The ravioli were laid out carefully in storage containers for freezing. We’ll enjoy them when we get together again a few days after Christmas. The ravioli will be served with a meat-and-tomato based gravy that will probably be made the day of. It has been years since I last enjoyed the old family recipe, and never had I helped make them until yesterday.

Overheard at the ravioli making:

“We should start our own YouTube channel.”

“We have just improved upon a perfect recipe.”

“All that’s missing is [our grandmother] to tell us everything we’re doing wrong.”

“What is the word she used for the leftover bits of pasta?” (Googles “Italian word for scraps of pasta”) “It says ‘scarti di pasta.’ We’ll go with that.”

“Of course [our grandmother’s] version [of the ravioli history] was probably embellished, but it sounds good so we’ll stick to it.”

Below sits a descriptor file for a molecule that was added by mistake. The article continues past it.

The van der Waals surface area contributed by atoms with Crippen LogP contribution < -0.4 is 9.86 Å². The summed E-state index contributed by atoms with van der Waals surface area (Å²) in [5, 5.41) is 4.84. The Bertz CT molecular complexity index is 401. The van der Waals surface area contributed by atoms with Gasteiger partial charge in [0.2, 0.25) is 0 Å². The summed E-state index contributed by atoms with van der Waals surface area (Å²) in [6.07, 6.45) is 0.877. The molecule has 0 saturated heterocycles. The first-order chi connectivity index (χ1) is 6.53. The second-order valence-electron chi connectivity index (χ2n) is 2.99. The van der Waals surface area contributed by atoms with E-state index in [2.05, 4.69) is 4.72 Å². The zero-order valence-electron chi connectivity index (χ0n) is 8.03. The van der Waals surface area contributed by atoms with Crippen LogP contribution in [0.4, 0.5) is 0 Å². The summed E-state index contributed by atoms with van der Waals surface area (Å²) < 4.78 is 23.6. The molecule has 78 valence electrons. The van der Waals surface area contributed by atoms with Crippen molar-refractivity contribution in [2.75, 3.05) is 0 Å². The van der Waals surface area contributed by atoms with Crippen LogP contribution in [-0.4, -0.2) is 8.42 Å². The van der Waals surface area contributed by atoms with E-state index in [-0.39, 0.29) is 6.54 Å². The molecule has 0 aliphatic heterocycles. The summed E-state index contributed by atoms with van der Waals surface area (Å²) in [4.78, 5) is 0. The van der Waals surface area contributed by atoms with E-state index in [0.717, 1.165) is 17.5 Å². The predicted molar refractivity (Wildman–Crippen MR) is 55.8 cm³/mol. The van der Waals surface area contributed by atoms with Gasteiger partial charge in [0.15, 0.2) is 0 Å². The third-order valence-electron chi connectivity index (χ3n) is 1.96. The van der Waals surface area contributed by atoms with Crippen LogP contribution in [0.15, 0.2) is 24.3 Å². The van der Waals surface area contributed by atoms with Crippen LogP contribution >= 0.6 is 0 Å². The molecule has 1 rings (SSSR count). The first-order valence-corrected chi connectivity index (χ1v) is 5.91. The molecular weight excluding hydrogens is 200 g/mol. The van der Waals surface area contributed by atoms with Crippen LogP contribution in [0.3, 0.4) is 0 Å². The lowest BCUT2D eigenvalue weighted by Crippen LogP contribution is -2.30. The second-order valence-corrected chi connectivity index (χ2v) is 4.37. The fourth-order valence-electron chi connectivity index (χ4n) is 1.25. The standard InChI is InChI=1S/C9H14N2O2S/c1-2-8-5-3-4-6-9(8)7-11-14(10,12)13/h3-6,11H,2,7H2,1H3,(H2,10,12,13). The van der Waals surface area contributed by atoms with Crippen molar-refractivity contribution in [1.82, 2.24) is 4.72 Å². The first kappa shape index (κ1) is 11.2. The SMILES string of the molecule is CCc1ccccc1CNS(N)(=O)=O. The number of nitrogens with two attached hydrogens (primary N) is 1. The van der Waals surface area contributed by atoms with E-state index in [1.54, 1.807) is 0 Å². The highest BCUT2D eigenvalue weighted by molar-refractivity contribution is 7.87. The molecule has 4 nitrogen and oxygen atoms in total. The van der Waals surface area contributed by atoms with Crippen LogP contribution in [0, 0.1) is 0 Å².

“How did she do this all by herself?”

“They made and sold these to rich folks in Memphis during the Depression.”

Reading from my grandmother’s autobiographical tome 803 Carson Street, “they used to set these out on the back porch because it was colder than the icebox.”

Six generations of Memphians

My 20-year-old is the third generation of his family to attend the University of Memphis, but he is the 6th generation to live in the Bluff City. His great-great-great grandparents immigrated from Italy during the late 1800’s and settled in Memphis. They both died there. Their daughter and her husband lived in a house on Carson Street in Memphis (photographed below in 2012) from the 1920’s until their deaths in 1972. Their daughter, my grandmother, lived there, too. My mother lived part of her childhood in Memphis, although not at the Carson Street address. I lived there from 1991 until 1994. And now the 20-year-old lives there. That’s six generations of the same family literally wedded to one city during the course of a century (a little more, actually).